To Construct New Houses and Deconstruct Old Metaphors of Foundation

Maria Angélica Melendi

For my house to function, I demand as my primary duty that I be a phony, that I not exercise my revolt and my love, both set aside. If I am not a phony, my house trembles. I must have forgotten that beneath the house is the land, the ground upon which a new house might be erected. Meanwhile we sleep and falsely save ourselves.#
—Clarice Lispector

The Brazilian Portuguese word sonsa is used mainly to describe someone who is a phony, who plays dumb. In the chronicle "Mineirinho," published in 1964, Clarice Lispector recounts the epic demise of a young man executed by thirteen shots fired by a police death squad.# The despair over the execution of the bandit becomes, in Lispector's text, an interplay of inversions and tensions suggestive of a possible female condition: the obligation not to enact one's rebelliousness or love.# Pretending is what allows the walls of the house not to tremble. Lispector knows, though, that those walls will not withstand the first gust of wind and that the locked door will go flying through the air. Years have passed, and the wind has torn off some doors. But the situation of women in Brazil is still beset by inversion and tension, and this pretending—this act of playing dumb—still helps to prop up so many houses built on rotten foundations.

The women artists whose work is discussed in this essay stopped pretending and in many cases instead shouted their truths to the four winds. They not only eschewed their passive role but also answered with vehemence. In the 1980s the poet Ana Cristina César responded to criticism from Heloísa Buarque de Hollanda, who had questioned the femininity of the title of her book Luvas de pelica (Chamois gloves) with a parable: "With complete disregard for the physiological truth, the egg is said to lie still, awaiting the sperm's boisterous and courageous performance in order to be fertilized. No one mentions the egg's long, dangerous, and solitary journey down obscure tunnels."# In writing about unspoken truths regarding female biology, César addresses the flawed anatomical argument for the eternal confinement of women. The poet also affects a reversal that renders explicit a female subjectivity (and biology) that everyone knows to be gender specific. Almost twenty years separate Lispector's text from César's. Lispector already speaks of a vital force, one shapeless and indeterminate, that emerges from an archaic and basic human substrate; the young poet uses a biological metaphor to address femininity, the image of the egg functions as a stand-in for a solitary woman traveling through the darkness.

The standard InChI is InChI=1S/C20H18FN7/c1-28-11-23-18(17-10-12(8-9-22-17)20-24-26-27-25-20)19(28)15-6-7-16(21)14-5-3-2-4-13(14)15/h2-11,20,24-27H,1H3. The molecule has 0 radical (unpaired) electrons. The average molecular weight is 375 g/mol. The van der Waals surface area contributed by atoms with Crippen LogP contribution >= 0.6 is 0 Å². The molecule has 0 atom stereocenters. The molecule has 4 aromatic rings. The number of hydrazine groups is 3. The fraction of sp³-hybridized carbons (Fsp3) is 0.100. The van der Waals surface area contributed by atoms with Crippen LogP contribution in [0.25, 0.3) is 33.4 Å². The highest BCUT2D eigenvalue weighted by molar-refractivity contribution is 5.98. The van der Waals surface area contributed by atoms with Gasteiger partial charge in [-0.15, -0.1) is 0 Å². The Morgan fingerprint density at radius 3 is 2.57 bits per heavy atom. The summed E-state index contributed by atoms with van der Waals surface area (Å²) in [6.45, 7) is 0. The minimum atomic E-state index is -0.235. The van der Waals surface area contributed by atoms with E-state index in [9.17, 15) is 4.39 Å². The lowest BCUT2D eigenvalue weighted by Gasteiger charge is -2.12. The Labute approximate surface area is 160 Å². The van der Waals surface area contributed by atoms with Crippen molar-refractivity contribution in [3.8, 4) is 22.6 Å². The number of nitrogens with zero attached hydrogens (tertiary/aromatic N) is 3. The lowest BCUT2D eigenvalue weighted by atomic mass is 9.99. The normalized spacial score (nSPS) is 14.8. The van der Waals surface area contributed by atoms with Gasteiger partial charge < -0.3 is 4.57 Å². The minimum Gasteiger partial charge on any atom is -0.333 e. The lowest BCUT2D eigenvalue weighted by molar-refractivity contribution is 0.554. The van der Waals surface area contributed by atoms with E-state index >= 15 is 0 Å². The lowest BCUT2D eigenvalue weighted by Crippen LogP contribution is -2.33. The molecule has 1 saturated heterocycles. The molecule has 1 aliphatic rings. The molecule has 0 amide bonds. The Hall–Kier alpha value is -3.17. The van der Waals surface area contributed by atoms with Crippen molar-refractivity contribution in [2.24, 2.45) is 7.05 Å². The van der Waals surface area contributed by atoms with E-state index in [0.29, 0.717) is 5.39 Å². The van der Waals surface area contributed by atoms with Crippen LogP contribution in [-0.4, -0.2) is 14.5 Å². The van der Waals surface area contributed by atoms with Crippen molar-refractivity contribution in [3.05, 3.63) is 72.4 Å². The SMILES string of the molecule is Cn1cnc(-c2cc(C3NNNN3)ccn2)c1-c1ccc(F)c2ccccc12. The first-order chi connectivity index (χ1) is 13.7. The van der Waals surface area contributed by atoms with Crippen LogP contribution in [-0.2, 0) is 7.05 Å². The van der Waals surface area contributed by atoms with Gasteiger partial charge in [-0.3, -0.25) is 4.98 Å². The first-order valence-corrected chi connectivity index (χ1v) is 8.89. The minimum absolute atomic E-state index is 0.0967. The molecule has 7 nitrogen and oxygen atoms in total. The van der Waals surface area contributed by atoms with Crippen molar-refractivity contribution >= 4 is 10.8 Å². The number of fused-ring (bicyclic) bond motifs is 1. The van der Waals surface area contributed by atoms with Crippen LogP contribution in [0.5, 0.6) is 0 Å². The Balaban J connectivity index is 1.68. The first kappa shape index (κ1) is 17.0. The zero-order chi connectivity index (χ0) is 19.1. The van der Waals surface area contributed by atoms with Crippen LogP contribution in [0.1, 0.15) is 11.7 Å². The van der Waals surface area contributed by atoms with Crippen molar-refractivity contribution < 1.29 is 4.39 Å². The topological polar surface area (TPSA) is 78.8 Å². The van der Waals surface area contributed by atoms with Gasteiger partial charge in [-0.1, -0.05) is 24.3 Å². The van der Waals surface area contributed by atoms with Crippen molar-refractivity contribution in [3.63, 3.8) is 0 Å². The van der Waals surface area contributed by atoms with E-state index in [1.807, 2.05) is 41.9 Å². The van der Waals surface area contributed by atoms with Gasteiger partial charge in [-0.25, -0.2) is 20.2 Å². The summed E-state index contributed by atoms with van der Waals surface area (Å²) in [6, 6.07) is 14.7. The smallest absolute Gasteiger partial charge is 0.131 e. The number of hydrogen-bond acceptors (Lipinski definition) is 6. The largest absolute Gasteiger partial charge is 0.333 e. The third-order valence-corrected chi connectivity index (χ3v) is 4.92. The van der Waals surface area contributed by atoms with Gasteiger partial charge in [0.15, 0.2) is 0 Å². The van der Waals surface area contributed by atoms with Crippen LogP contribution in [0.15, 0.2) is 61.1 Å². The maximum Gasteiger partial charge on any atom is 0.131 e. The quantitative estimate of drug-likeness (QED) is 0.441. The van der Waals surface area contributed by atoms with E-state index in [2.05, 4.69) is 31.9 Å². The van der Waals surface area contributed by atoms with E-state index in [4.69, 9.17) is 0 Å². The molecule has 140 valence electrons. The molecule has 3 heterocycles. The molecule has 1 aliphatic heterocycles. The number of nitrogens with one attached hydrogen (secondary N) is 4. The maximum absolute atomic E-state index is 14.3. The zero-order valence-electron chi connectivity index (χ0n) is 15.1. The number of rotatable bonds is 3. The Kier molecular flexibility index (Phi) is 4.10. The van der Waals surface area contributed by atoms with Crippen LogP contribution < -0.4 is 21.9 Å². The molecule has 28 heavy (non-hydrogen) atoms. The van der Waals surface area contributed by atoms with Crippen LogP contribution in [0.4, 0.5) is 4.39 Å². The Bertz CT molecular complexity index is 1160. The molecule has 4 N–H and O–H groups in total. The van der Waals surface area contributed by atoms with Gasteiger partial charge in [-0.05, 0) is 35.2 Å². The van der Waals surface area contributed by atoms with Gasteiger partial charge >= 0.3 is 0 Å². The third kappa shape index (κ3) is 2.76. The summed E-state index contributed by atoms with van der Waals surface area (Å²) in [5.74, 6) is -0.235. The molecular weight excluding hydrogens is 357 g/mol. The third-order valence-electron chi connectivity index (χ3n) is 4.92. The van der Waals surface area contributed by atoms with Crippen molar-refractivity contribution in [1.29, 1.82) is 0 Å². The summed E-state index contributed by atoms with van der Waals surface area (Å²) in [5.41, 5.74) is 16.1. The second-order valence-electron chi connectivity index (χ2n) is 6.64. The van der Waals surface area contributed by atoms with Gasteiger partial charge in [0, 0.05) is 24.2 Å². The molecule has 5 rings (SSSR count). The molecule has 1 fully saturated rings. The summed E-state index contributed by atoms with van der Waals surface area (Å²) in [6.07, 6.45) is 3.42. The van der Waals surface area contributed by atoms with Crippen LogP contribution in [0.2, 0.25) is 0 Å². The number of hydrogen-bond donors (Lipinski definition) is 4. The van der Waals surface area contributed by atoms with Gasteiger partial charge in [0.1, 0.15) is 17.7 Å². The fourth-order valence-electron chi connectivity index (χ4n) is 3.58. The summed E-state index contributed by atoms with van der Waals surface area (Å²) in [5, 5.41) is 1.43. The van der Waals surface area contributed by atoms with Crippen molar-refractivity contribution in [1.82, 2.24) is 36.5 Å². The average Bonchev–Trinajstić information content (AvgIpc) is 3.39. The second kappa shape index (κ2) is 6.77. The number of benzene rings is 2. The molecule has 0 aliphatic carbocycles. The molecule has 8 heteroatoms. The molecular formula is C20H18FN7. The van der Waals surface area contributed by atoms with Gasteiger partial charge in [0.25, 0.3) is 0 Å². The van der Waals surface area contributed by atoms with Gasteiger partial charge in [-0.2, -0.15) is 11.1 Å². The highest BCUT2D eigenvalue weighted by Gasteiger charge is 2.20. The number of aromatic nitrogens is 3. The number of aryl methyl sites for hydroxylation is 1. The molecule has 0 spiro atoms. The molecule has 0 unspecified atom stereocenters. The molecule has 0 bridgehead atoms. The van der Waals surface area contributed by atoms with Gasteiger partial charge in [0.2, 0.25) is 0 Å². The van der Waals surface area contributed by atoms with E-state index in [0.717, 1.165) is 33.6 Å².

The works by the artists analyzed here were created over the course of twenty-one years of dictatorship in Brazil (1964–85; fig. 1).# As women these artists were oppressed by both patriarchal society and military power. Their radical proposals contested naturalized power imbalances with regard to gender relations and in the broader realm of a repressive society, tying their responses to questions of ethnicity and class. Women artists have been active in Brazil since the end of the nineteenth century and were crucial to the advent of late modernism in the country, but it was not until the 1960s that their production reflected self-awareness in relation to questions of identity.# The process of modernization that began in the 1950s prepared the field of action for women with the expansion of the education system and, with it, the job market, facilitating the cultural upheaval of the 1960s, which had a profound effect in both the public and private spheres. Women began questioning prohibitions related to sexuality, family, and political participation. 

Fig. 1. Dilma Rousseff at the military audit headquarters, Rio de Janeiro, November 1970. Officers questioning her about her participation in the armed struggle conceal their faces with their hands
Fig. 1. Dilma Rousseff at the military audit headquarters, Rio de Janeiro, November 1970. Officers questioning her about her participation in the armed struggle conceal their faces with their hands.
Courtesy of Arquivo Público do Estado de São Paulo. Photo by Adir Méra

Women's participation in leftist organizations meant a radical break with existing values and expectations. They not only reacted against the dictatorship but also undermined the roles and responsibilities assigned to women by society. Eschewing their traditional place, women took part in the armed struggle against the military dictatorship and engaged in what was considered "masculine" behavior, which, as Marco Aurélio Garcia describes, "became a sui generis instrument of liberation insofar as equality with men was recognized, at least on a rhetorical level."#